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The Lone Bellow at the Fillmore Theater

In the deserts of what is now Morocco secret events were once held to showcase musical and dancing abilities. For most occasions the abilities of the artists were profound at best, their abilities on par with the best musicians of their day, their choreographed pieces played with precision and skill.

But occasionally there was a moment where the experience was so profound, so completely consuming for viewers and artists alike, the audience would rock back and forth, hands in the air, proclaiming the name of god. It was said that in these moments it was the finger of god that touched the participants and became the energy, the life force that controlled their every moment. These moments were inspired, a gift.

Last Friday I had the privilege of viewing The Lone Bellow perform at the Fillmore Theater. I went to school with two of its members, in what seems like a different life ago. The Fillmore Theater hosted some of the most important bands of the last 50 years: Jimi Hendrix, The Who, The Doors, Frank Zappa, the Allman Brothers… It is one of the great musical spots in the US and the very wood resinates with the years of sound like a well aged violin.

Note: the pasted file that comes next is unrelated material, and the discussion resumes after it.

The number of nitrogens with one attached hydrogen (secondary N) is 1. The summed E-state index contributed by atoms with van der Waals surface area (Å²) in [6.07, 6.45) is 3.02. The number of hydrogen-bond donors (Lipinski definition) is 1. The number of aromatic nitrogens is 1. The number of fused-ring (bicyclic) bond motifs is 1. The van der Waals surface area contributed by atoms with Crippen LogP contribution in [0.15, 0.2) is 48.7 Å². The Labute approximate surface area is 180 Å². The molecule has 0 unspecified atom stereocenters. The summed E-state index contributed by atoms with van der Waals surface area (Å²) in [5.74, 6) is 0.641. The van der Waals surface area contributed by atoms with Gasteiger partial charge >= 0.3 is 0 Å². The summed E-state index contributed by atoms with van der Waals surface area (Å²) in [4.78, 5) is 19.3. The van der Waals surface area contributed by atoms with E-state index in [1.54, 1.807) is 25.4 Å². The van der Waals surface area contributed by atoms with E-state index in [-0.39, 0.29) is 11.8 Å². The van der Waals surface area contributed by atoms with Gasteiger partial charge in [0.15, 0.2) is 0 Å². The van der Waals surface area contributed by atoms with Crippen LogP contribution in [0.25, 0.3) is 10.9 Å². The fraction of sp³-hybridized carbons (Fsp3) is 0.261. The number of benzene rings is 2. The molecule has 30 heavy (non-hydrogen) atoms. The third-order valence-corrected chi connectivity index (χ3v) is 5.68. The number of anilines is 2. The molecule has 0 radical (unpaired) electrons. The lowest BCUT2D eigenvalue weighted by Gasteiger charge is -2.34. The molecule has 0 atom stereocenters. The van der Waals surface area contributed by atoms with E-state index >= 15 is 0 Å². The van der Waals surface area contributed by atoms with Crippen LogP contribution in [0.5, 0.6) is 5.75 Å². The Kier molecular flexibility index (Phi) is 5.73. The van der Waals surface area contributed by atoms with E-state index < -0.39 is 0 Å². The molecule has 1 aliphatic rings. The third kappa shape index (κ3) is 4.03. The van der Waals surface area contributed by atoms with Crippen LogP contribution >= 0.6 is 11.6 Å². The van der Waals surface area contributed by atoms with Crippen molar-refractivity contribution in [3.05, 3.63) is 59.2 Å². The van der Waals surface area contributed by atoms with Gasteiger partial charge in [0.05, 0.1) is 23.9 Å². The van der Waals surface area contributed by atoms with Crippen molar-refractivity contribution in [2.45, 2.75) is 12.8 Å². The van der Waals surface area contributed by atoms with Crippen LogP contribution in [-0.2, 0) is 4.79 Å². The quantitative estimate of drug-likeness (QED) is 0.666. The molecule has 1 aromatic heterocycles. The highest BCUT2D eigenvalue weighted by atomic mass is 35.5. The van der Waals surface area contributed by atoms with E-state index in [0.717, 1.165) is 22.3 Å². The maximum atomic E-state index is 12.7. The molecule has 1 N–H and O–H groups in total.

I have forgotten what it is like to see raw emotion poured out on a stage. In this moment it was there, able to be cut with a knife as though the inspiration for each song was still present, somewhere in the room on view like a curio cabinet or documentary film. Each song sung with intensity, voices throttled to a fever pitch, the audience responding and feeling with the coming and going of each movement.